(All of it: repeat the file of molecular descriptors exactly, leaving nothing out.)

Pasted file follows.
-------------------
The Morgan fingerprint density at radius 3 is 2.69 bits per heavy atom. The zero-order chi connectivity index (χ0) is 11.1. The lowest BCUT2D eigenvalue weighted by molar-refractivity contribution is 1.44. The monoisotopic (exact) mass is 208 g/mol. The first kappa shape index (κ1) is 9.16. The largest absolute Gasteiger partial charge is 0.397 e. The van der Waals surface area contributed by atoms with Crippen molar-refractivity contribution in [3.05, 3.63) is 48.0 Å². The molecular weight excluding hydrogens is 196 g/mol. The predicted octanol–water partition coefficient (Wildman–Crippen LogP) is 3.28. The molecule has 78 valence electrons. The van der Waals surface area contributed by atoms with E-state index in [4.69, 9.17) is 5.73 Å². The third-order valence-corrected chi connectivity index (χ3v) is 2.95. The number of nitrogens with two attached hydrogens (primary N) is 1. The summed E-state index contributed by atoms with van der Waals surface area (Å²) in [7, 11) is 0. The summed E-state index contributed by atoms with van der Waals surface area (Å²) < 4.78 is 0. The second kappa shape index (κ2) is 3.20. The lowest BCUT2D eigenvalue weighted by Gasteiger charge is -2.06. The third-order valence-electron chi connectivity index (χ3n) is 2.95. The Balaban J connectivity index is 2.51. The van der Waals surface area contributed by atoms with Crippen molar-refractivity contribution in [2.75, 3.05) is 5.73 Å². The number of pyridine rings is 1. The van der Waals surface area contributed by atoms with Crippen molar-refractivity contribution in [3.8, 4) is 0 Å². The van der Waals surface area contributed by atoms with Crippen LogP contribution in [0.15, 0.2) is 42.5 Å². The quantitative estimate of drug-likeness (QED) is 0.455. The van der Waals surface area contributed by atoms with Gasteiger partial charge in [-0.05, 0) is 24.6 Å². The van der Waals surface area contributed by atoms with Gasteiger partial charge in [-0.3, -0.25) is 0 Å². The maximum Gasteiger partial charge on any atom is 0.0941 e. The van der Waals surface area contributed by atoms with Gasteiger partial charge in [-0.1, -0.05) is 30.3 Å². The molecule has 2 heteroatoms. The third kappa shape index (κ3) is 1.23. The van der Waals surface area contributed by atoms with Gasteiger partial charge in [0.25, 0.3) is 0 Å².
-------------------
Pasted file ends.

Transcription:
The Morgan fingerprint density at radius 3 is 2.69 bits per heavy atom. The zero-order chi connectivity index (χ0) is 11.1. The lowest BCUT2D eigenvalue weighted by molar-refractivity contribution is 1.44. The monoisotopic (exact) mass is 208 g/mol. The first kappa shape index (κ1) is 9.16. The largest absolute Gasteiger partial charge is 0.397 e. The van der Waals surface area contributed by atoms with Crippen molar-refractivity contribution in [3.05, 3.63) is 48.0 Å². The molecular weight excluding hydrogens is 196 g/mol. The predicted octanol–water partition coefficient (Wildman–Crippen LogP) is 3.28. The molecule has 78 valence electrons. The van der Waals surface area contributed by atoms with E-state index in [4.69, 9.17) is 5.73 Å². The third-order valence-corrected chi connectivity index (χ3v) is 2.95. The number of nitrogens with two attached hydrogens (primary N) is 1. The summed E-state index contributed by atoms with van der Waals surface area (Å²) in [7, 11) is 0. The summed E-state index contributed by atoms with van der Waals surface area (Å²) < 4.78 is 0. The second kappa shape index (κ2) is 3.20. The lowest BCUT2D eigenvalue weighted by Gasteiger charge is -2.06. The third-order valence-electron chi connectivity index (χ3n) is 2.95. The Balaban J connectivity index is 2.51. The van der Waals surface area contributed by atoms with Crippen molar-refractivity contribution in [2.75, 3.05) is 5.73 Å². The number of pyridine rings is 1. The van der Waals surface area contributed by atoms with Crippen molar-refractivity contribution in [3.8, 4) is 0 Å². The van der Waals surface area contributed by atoms with Crippen LogP contribution in [0.15, 0.2) is 42.5 Å². The quantitative estimate of drug-likeness (QED) is 0.455. The van der Waals surface area contributed by atoms with Gasteiger partial charge in [-0.05, 0) is 24.6 Å². The van der Waals surface area contributed by atoms with Gasteiger partial charge in [-0.3, -0.25) is 0 Å². The maximum Gasteiger partial charge on any atom is 0.0941 e. The van der Waals surface area contributed by atoms with Gasteiger partial charge in [-0.1, -0.05) is 30.3 Å². The molecule has 2 heteroatoms. The third kappa shape index (κ3) is 1.23. The van der Waals surface area contributed by atoms with Gasteiger partial charge in [0.25, 0.3) is 0 Å².